JetBlue’s JFK operations base is a busy place
JetBlue’s Mint service has been around for a while now, but we were finally able to give it a try on the inaugural Seattle to New York City flight. And long as we were at it, we decided it’d be fun to give all three of the airline’s seating classes a try as well.
Mint is the airline’s business class product, Even More Space is their premium economy class, and then there’s standard economy (Core), which the airline bills as having the most legroom of any domestic airline.
We did the review across several flights on two routes: Mint from SEA-JFK, Even More Space from JFK-SEA in April, then in May we chose Even More Space from SEA-BOS and Core from BOS-PIT, PIT-BOS, and BOS-SEA.
There are 16 Mint seats on JetBlue’s A321s, which are the only aircraft in its fleet so equipped. And what lovely seats they are, especially considering that they’re available on domestic flights.
Hong Kong is a dazzling city. With a dazzling international airport. And some great hometown airlines. Though not the oldest or largest among them, Hong Kong Airlines has arguably been the most exciting over the past year, launching new long-haul routes to North America on the wings of its small new fleet of Airbus A350s. With that unique aircraft’s help, the airline launched service to Los Angeles, San Francisco, and Vancouver over the past year.
We have a blast reviewing airlines for the first time, and we got to do exactly that with Hong Kong Airlines on a flight to its Hong Kong (HKG) hub from San Francisco (SFO), barely a month after the route launched. From the fresh and roomy business class seats to the impressive dining experience, we found a lot to get excited about. Plus there’s the AvGeek joy of flying on the relatively new A350!
Read on for plenty of photos, videos, and thoughts on Hong Kong Airlines’ A350 inflight experience.
Meet the competitors! – Photos: Manu Venkat | AirlineReporter
Reviewing airlines is fun. But ranking them is even better! I got to review five Star Alliance premium cabins in 2017, and in the spirit of a little healthy competition I wanted to consider how they stacked up against each other. Our contenders are a Taiwanese AvGeek favorite with a penchant for Hello Kitty, a legacy U.S. carrier with a knack for being in the news, one of South Korea’s largest long-haul airlines, Scandinavia’s hometown favorite, and a company that’s looking to become the dominant Middle Eastern airline.
The routes we flew – GCMap.com
Read on as we rank United Airlines, EVA Air, SAS Scandinavian Airlines, Turkish Airlines, and Asiana Airlines across a range of categories including lounges, seat design, dining experience, service, amenities, and in-flight entertainment. By the end, we’ll see if any of our contenders can rise to the level of champion!
Welcome to Club World – Photo: Manu Venkat | AirlineReporter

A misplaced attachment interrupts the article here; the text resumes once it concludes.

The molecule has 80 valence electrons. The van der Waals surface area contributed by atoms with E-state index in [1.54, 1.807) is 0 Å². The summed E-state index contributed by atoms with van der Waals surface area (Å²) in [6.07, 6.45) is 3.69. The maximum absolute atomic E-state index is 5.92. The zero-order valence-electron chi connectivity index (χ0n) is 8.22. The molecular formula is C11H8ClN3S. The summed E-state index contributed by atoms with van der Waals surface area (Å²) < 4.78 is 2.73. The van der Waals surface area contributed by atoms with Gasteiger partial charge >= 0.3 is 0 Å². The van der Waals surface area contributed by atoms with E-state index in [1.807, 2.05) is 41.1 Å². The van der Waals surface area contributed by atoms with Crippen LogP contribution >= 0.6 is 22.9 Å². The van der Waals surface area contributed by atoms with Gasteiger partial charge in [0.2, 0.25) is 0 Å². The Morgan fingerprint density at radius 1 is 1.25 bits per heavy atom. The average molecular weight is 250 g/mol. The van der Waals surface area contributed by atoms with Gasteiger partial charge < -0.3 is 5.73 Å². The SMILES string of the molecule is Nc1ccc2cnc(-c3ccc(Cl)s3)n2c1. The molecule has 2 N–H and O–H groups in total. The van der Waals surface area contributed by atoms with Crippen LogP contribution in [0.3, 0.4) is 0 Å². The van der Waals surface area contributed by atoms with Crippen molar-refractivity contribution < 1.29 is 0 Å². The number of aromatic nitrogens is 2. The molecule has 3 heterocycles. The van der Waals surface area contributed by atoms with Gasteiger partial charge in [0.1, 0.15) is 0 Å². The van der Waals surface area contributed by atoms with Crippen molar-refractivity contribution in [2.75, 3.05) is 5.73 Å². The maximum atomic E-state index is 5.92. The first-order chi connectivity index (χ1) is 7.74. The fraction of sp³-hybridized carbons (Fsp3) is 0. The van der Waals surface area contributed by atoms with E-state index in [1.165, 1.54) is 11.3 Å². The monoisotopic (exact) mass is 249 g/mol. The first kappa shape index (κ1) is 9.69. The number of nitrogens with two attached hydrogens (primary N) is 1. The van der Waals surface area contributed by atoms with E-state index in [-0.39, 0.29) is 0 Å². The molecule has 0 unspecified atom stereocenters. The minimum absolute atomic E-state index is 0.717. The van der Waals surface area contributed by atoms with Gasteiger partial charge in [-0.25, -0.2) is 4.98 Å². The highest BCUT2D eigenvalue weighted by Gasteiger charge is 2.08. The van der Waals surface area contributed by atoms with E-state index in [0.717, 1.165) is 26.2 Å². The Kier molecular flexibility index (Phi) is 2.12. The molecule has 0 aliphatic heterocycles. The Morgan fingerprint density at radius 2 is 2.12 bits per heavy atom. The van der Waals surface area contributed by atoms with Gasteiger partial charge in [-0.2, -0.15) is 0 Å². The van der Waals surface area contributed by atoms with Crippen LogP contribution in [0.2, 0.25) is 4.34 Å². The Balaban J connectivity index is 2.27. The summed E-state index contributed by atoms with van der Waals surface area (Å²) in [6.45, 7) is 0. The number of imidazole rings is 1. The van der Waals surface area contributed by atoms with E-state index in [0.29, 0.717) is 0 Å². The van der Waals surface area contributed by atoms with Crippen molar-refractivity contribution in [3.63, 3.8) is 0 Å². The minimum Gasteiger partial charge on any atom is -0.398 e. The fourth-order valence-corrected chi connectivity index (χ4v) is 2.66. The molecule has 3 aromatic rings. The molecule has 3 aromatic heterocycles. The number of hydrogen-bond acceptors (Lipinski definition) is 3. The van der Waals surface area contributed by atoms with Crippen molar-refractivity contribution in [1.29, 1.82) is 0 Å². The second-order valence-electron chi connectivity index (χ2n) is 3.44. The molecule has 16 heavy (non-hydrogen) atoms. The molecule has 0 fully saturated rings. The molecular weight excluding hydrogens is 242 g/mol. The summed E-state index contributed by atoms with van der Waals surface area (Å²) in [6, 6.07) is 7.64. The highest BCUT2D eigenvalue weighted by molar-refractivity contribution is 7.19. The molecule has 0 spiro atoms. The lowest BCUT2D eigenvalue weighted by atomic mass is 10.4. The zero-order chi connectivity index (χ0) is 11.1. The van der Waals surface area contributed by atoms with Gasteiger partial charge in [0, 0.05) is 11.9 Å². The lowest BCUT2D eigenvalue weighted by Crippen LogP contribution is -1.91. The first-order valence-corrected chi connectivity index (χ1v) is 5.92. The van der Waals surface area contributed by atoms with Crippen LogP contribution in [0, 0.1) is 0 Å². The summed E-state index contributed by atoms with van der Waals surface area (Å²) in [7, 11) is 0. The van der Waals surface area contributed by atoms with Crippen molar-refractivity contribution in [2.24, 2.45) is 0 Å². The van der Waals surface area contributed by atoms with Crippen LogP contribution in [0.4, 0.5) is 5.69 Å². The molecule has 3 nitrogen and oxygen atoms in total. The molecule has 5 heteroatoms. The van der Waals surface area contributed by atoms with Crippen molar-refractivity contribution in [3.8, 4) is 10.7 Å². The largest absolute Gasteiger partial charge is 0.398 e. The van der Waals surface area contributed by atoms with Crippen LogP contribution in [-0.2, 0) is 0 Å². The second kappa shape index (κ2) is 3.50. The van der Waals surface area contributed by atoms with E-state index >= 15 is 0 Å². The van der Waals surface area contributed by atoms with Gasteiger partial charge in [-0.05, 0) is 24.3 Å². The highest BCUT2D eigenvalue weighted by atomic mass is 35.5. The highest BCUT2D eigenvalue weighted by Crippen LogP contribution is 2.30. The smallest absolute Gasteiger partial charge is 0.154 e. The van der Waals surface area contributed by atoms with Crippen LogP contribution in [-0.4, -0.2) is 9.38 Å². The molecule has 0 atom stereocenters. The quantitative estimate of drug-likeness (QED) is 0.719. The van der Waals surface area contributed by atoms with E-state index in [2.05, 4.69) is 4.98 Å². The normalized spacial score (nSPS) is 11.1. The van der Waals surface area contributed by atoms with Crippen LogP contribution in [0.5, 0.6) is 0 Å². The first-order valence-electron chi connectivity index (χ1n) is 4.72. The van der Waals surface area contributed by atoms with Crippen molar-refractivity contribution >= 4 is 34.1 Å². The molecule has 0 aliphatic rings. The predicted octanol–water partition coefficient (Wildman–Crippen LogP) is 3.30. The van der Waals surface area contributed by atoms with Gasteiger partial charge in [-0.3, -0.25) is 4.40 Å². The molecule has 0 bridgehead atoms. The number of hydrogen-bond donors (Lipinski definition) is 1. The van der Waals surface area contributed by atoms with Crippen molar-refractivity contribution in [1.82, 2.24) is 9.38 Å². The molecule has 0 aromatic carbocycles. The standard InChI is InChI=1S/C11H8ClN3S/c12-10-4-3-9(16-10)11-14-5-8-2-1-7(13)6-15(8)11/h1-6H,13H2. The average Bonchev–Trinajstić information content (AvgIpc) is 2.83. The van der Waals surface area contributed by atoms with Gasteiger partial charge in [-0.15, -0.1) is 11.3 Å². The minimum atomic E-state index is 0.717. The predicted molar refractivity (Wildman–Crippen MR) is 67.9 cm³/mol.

British Airways’ business class — branded “Club World” — has been flying for a long time. It was unveiled back in 1999 as one of the very first fully-flat business class seats. It’s undergone a few updates and refinements in the years since, but the design fundamentals are still the same. I’ve wanted to fly Club World for a long time, because of its unique layout and because of the aviation blogosphere’s mixed opinions on the product. I finally got my chance — on the majestic A380, no less. While there’s no denying that the seat isn’t the best out there, I found plenty to like about my experience.
Read on for the full scoop on my flight in Club World and the future of BA’s business class.
Our ride to London Heathrow – Photo: Manu Venkat | AirlineReporter
We get it. You love your electronics. You can probably go longer without water than without your laptop or iPad. So it was a nasty surprise when the U.S. sprang an electronics ban on all inbound flights from seven Muslim-majority countries. Any device larger than a smartphone (excluding medical devices) can’t be carried into the cabin, and needs to be checked instead.
Sadly, we at AirlineReporter aren’t invited to top-secret government intelligence briefings, so we can only hope there’s an excellent reason for the ban. The downside is a little more evident. Beyond the inconvenience, devices and their flammable lithium batteries are now all stuck in the cargo hold, where they are harder to monitor and contain.
Even so, the ban isn’t the end of the world. There’s more to flying than watching downloaded movies or checking your email on overpriced inflight wifi. Take our word for it. We caught a flight on Turkish Airlines, one of the carriers affected by the ban. We were flying out of the U.S. so we technically weren’t subject to the ban, but we decided to leave our laptops off anyways. And guess what? We still had a blast. Read on for the — count ’em — TEN great ways we still had plenty of fun in the skies without our electronics.